KANSAS CITY, Mo. -- After 18 pitchers, 14 innings, almost five and a half hours, two renditions of "Take Me Out to the Ball Game" and a 14-pitch plate appearance by Kevin Youkilis, the White Sox claimed a 9-8 victory against the Kansas City Royals on Friday night.
Make that Saturday morning. That's when Youkilis hit a sacrifice fly to center field against lefthander Everett Teaford (1-3), the ninth pitcher used by the Royals, to score Gordon Beckham from third. Youkilis fouled off a long series of pitches to collect a game-winning RBI for the fifth time since joining the White Sox. The game ended after 12:30 a.m.
"He's done it before and you expect it,'' manager Robin Ventura said of Youkilis, who has five game-winning RBI in 14 games with the White Sox.
Dylan Axelrod (1-2), one of nine Sox pitchers and eight rookie pitchers used, worked the last two innings for the win. Tentatively scheduled to start against the Boston Red Sox on Tuesday, Axelrod may miss that start with Philip Humber pitching instead, Ventura said.
Eighteen pitchers were used in all, tying a Sox record.
Beckham's soft liner down the right-field line fell for a double and scored pinch runner Jordan Danks from second base in the top of the 12th to give the White Sox an 8-7 lead. The Royals tied it in the bottom of the inning on Alex Gordon's RBI groundout that scored Jeff Francouer, who led off the inning with a double against Sox closer Addison Reed.
"They battled back, we kept battling back,'' Beckham said. "It was a pretty unbelievable game. It was definitely a good win.''
The Sox (48-38) left 15 runners on base, the Royals (37-48) left 13.
"Both teams leaving 15 something on, it's crazy,'' Ventura said. "But guys were battling, so it's a nice win.''
In a drawn-out marathon that lasted five hours, 23 minutes, the Sox forced extra innings on A.J. Pierzynski's ninth-inning single that scored Youkilis from third. Right fielder Francouer prevented it from being a two-run single by throwing out pinch runner Orlando Hudson at home on a close play to keep the score tied. Pierzynski had a potential RBI taken away in the 13th when he hit a ground-rule double with Orlando Hudson on first. Hudson likely would have scored had the ball not bounced over the right-field fence.
"There were so many times when I felt that game was over,'' Beckham said. "You see situations playing out that are good or not good for us. It just kept going.''
Alcides Escobar's two-run triple off Nate Jones in the eighth gave the Royals a 7-6 lead.
The Sox looked like they would make quick work of the Royals when they handed standout rookie Jose Quintana a 3-0 lead in the first inning on 400-plus-foot homers by Adam Dunn -- his 26th -- and Alex Rios (13th). But Quintana, who entered with a 2.04 ERA, was not on top of his game. He gave up eight hits, including homers to Mike Moustakas and Francouer on 1-2 counts, and lasted five innings. Quintana left with a 6-5 lead thanks to a two-out, three-run homer by Dayan Viciedo off lefty starter Bruce Chen in the fifth.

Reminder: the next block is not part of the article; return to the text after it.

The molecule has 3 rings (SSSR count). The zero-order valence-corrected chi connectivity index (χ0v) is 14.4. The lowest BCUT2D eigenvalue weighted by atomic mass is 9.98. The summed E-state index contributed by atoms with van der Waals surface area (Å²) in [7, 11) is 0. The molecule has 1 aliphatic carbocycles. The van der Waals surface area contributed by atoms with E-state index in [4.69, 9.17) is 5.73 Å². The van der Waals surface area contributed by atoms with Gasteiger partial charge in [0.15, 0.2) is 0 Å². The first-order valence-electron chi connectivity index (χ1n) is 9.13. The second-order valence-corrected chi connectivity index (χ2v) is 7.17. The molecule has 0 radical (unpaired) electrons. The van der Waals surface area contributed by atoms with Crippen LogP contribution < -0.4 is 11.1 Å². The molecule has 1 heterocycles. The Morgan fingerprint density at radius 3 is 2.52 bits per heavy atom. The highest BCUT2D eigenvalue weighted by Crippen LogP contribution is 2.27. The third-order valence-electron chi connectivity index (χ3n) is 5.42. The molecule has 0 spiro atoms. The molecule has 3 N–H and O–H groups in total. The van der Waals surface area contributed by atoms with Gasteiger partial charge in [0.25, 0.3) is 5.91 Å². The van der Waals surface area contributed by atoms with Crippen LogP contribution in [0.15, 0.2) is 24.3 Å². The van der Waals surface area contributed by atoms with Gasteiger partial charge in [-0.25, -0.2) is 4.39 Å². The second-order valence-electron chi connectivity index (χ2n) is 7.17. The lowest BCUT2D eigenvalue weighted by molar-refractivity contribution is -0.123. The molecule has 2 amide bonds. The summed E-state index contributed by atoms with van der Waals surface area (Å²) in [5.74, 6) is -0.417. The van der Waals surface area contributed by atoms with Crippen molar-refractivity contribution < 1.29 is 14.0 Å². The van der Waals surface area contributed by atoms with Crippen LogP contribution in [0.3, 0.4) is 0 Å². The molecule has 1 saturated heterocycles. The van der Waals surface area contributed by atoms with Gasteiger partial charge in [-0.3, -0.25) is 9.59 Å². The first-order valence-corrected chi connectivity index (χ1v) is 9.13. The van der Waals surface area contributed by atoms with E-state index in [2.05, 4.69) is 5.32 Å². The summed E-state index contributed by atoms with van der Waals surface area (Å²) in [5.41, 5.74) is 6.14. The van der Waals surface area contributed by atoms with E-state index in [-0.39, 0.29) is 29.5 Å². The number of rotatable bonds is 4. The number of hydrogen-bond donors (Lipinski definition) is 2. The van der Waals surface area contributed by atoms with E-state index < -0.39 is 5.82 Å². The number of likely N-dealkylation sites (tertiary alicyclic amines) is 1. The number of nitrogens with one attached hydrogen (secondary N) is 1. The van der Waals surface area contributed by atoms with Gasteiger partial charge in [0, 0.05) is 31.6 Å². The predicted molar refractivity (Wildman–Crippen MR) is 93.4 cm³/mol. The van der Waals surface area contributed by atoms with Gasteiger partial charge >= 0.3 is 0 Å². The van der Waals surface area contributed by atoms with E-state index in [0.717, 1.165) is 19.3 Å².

Dunn led off the inning with a single and Pierzynski kept it going with a two-out single.
Beckham's two-out double, against Royals lefhander Tim Collins, was his first hit of the night. Danks was running for Viciedo, who walked.
Axelrod thought he might be needed as the game progressed.
"It was kind of going that way around the seventh inning,'' Axelrod said. "We had used quite a few guys already. Just like weird thoughts started entering my mind, like it might happen. And then once Hector went in, I asked [pitching coach Don Cooper], 'should I go down there? You think you guys are going to need me?' And he said, 'yeah. Go get your spikes and head down after the next half(inning).' So I did that. It's just how the game went, so I went down there."
The game reminded Axelrod of his college days Cal-Irvine in 2007.
"I actually played in the longest College World Series game in history,'' Axelrod said. "It went 14 innings and 5 ½ hours and it was the same situation. I pitched four innings and finished the game and I was like the last guy with no one else left. It was similar to that."
The Sox opened an important 10-game road trip that continues with four in Boston and concludes next weekend with three in Detroit. Manager Robin Ventura, a proponent all season of infield practice before each series, worked his team out hours before Friday's game to open the second half.
"They might have been sitting on a couch for a while,'' Ventura said.
"Four days is a long time and if you are not prepared to feel that same urgency of effort and everything else, then you kind of start going in the wrong direction. It's more about getting out here and making sure the mindset is right and then just play.''